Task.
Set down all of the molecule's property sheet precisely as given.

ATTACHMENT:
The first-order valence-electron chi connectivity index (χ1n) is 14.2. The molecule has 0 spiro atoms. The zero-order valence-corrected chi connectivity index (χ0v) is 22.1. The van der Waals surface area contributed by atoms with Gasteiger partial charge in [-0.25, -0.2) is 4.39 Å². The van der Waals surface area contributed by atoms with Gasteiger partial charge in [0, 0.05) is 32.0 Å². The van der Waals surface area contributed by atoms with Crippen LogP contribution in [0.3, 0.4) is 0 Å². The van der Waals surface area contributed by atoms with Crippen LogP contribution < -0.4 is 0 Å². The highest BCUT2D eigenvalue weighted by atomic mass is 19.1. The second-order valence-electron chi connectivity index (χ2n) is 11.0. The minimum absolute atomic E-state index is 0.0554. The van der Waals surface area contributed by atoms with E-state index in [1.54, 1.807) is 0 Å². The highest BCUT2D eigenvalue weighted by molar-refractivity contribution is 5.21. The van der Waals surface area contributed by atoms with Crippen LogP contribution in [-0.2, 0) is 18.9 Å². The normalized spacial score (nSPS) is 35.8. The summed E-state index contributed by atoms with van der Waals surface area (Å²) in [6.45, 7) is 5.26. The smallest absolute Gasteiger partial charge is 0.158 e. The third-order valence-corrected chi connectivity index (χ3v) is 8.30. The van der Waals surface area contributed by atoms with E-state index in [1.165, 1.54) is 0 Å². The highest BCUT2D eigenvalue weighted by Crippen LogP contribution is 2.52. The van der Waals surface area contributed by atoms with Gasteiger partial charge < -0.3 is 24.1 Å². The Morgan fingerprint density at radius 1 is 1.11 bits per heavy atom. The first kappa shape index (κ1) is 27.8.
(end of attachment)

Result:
The first-order valence-electron chi connectivity index (χ1n) is 14.2. The molecule has 0 spiro atoms. The zero-order valence-corrected chi connectivity index (χ0v) is 22.1. The van der Waals surface area contributed by atoms with Gasteiger partial charge in [-0.25, -0.2) is 4.39 Å². The van der Waals surface area contributed by atoms with Gasteiger partial charge in [0, 0.05) is 32.0 Å². The van der Waals surface area contributed by atoms with Crippen LogP contribution in [0.3, 0.4) is 0 Å². The van der Waals surface area contributed by atoms with Crippen LogP contribution < -0.4 is 0 Å². The highest BCUT2D eigenvalue weighted by atomic mass is 19.1. The second-order valence-electron chi connectivity index (χ2n) is 11.0. The minimum absolute atomic E-state index is 0.0554. The van der Waals surface area contributed by atoms with E-state index in [1.54, 1.807) is 0 Å². The highest BCUT2D eigenvalue weighted by molar-refractivity contribution is 5.21. The van der Waals surface area contributed by atoms with Crippen LogP contribution in [-0.2, 0) is 18.9 Å². The normalized spacial score (nSPS) is 35.8. The summed E-state index contributed by atoms with van der Waals surface area (Å²) in [6.45, 7) is 5.26. The smallest absolute Gasteiger partial charge is 0.158 e. The third-order valence-corrected chi connectivity index (χ3v) is 8.30. The van der Waals surface area contributed by atoms with E-state index in [1.165, 1.54) is 0 Å². The highest BCUT2D eigenvalue weighted by Crippen LogP contribution is 2.52. The van der Waals surface area contributed by atoms with Gasteiger partial charge < -0.3 is 24.1 Å². The Morgan fingerprint density at radius 1 is 1.11 bits per heavy atom. The first kappa shape index (κ1) is 27.8.